Wednesday, June 27, 2007

Adaptations, Updates, and Just Plain Acts of Desperation

The new Live Free or Die Hard comes out today, 12 years after our last outing with John McClane. Critics have been unable to resist comparing this oddly timed update of the Die Hard franchise with the recent return of Rocky Balboa (17 years after Rocky 5) and the upcoming (ultra-bloody) return of John Rambo (almost 20 years after Rambo 3). Now, if we could just get Commando 2, Delta Force 3, and Red Dawn 2, we could call this a real ‘80s action reunion!

But seriously, the studios have been quite unabashed recently in digging back into their winning franchises of the past. Examples of this include the Charlie’s Angels duology, the Mummy duology, Superman Returns, Spielberg’s War of the Worlds, Peter Jackson’s King Kong, all of the recent John Carpenter remakes, Will Smith’s upcoming I am Legend, Eddie Murphy’s The Nutty Professor, Adam Sandler’s The Longest Yard, the upcoming updates of Clash of the Titans, Escape from New York, Transformers, GI Joe, and He-Man, and many, many more. This coming fall on TV, we will see souped up reincarnations of the Bionic Woman and Flash Gordon.

I have commented a lot lately on Hollywood’s inclination to mine the past, whether it be adapting works from novels, short stories, comic books, amusement park rides, or video games to the screen, reviving existing silver screen franchises, or just plain pillaging the vaults of the great films of the past. In other businesses, this is called harnessing your core competencies or getting behind a tried and true product. It works for Coca Cola and Cadillac and General Mills. In the entertainment industry, however, it just signals a gross shortage of original ideas.

Now don’t get me wrong: not all of these have been bad. Some may have even outdone their predecessors. Peter Jackson’s King Kong, for instance, paid respectful homage to the original but breathed new post-modern life into it technically, dramatically, and artistically. It will not be hard to outdo the laughable production value or the rickety stop-motion creatures of the original Clash of the Titans. I predict that Will Smith will easily outperform Charlton Heston’s Omega Man, which strayed far from its own source material and drowned itself in ‘60s psychadelia and religio-phobic social commentary. Indeed, great movies can come from this revival of past material.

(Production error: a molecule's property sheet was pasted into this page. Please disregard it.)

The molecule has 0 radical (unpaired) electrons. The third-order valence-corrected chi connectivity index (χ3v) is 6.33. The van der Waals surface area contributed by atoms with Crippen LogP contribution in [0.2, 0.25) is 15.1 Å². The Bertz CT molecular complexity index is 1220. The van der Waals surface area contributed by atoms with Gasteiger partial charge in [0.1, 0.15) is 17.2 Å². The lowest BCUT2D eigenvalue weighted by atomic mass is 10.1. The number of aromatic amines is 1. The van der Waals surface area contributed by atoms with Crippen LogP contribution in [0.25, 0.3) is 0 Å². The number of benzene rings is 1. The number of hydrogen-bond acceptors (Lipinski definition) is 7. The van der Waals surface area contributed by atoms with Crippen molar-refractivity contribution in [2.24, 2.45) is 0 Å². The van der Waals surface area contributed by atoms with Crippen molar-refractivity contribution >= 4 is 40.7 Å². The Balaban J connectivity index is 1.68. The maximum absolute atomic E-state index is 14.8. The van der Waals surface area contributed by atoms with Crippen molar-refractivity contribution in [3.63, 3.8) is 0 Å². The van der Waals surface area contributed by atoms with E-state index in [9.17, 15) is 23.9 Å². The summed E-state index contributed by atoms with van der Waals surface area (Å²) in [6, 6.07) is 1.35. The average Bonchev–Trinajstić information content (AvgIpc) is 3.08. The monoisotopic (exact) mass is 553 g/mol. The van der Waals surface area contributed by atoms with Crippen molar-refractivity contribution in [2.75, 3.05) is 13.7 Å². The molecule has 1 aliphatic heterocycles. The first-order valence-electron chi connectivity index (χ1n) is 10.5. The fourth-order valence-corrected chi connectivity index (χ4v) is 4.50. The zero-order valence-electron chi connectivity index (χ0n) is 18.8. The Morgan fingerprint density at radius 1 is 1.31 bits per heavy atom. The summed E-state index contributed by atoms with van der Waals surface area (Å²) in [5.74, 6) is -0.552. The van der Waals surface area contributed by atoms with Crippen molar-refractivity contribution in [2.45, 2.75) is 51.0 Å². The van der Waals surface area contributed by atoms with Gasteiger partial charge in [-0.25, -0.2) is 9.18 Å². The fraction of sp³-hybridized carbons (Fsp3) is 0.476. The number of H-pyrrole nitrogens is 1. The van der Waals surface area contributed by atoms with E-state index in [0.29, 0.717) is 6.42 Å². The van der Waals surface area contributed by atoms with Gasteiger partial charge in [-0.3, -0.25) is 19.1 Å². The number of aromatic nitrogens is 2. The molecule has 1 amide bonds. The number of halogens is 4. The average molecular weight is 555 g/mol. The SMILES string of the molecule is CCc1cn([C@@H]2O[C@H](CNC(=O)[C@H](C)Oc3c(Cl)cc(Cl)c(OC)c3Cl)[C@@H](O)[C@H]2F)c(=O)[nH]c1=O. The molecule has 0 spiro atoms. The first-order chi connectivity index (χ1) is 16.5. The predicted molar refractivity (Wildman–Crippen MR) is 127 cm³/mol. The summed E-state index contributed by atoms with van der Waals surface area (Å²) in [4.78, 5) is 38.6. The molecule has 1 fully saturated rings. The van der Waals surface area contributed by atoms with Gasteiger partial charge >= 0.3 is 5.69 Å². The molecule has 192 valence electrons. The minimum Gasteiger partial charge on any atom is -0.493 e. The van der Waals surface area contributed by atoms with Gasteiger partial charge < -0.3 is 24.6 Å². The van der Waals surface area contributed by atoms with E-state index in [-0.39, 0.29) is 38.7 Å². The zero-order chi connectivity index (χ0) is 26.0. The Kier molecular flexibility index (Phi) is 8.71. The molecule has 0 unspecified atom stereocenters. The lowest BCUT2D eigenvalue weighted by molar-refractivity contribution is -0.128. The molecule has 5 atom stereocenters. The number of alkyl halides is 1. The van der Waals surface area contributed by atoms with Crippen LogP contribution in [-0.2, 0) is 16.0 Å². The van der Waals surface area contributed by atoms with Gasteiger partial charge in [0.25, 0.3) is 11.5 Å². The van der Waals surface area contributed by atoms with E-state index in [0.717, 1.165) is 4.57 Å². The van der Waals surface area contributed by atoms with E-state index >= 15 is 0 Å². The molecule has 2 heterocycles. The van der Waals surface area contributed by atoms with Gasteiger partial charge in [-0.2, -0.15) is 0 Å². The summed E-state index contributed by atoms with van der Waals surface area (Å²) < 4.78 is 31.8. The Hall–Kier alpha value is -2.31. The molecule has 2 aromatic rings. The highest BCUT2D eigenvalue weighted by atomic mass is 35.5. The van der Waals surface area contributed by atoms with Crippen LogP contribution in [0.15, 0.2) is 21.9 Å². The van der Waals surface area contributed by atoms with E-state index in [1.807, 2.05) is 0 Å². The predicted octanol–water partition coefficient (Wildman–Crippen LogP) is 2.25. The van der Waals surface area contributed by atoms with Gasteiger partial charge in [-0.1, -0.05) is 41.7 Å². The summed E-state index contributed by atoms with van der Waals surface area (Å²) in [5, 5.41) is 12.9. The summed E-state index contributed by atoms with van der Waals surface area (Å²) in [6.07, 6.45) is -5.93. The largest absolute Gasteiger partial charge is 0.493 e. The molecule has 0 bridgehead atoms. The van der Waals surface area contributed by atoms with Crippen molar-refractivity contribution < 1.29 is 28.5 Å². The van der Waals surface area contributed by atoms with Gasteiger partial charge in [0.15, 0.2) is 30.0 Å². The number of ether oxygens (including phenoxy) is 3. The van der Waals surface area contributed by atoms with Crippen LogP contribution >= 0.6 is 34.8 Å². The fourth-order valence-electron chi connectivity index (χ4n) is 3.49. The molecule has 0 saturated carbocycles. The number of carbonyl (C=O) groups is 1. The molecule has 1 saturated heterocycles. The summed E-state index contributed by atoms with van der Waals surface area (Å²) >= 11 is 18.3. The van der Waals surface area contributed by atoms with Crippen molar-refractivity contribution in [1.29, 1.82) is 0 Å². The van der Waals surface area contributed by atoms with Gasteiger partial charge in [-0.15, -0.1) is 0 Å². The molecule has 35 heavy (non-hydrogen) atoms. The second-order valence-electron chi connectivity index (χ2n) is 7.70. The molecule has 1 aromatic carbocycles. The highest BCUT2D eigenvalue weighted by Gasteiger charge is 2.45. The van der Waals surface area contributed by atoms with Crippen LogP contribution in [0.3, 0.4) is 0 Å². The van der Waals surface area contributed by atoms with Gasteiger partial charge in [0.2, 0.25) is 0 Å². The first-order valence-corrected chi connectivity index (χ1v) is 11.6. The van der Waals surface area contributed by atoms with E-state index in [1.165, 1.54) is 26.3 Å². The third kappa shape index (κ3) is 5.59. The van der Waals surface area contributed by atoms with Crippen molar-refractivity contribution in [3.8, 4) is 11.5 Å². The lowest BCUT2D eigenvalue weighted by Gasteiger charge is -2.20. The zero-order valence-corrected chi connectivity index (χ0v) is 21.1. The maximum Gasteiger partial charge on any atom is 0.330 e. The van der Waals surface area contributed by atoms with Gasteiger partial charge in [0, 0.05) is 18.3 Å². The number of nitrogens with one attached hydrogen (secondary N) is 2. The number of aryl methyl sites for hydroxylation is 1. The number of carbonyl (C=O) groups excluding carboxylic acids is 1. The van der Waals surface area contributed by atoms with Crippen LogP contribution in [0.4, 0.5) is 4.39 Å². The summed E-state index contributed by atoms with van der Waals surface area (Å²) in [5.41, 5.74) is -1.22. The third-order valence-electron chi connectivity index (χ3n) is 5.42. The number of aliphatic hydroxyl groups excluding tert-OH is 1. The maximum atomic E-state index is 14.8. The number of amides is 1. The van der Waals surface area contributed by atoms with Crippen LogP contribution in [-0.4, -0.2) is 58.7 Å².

Nevertheless, some attempts have just been plain shameful. The John Carpenter remakes, for example, have basically proceeded in this fashion: “Remember that Carpenter flick. That movie rocked! But just imagine if they did the same movie with new CGI. Hey, wait a minute… What if we did the same movie just with new CGI?! Oh, man, this is going to make a fortune. Hand me that original script and I’m just going to add in more violence and more chances to show off those digital effects.” Other attempts, like the Charlie’s Angels movies, have taken this tack: “Remember that good old TV series about those hot chicks who solved crimes for that old guy they never saw. That was so funny but also so hip, what with all the girl power messaging and retro fashions. I bet that would have some good audience recognition value. But, man, no one would ever want to see a movie about three women who were just plain detectives. I mean, how could we ever do any ridiculously distracting, unbelievably choreographed visual tricks and fight sequences with such a boring bunch of characters… Wait a minute! A lightbulb just came on! Why don’t we call it ‘Charlie’s Angels,’ but then insert three totally different girls, ditsy girls with inexplicable kung fu skills, heavy weaponry experience, and a massive wardrobe. They’ll still talk to that old guy through the radio but that’s about it. When we aren’t thrilling the audience with wire-fu acrobatics, we’ll keep them hooked by blasting pop tunes and making fun of the original series. Oh, that’s ironic and sassy. Audiences love ironic and sassy. It’s genius!”

So what’s the deal with Hollywood? Why are they unable (or unwilling) to create original characters and stories for film and TV? Obviously, they want something with a proven track record and a fan base. I get that. But shouldn’t they also be seeking to create the next great franchise, the next Star Wars, the next Matrix, the next Die Hard? The truth is simple: adaptations and updates = low risk investment; completely original = high risk investment. That’s why the studios reserve their gambles on original content for low budget comedies and dramas. Yes, my friends, the accountants are holding the staff of power here. Unfortunately, these accountants have no eye for a good investment or a bad investment, only for high or low risk. And that’s no way to invest in any business.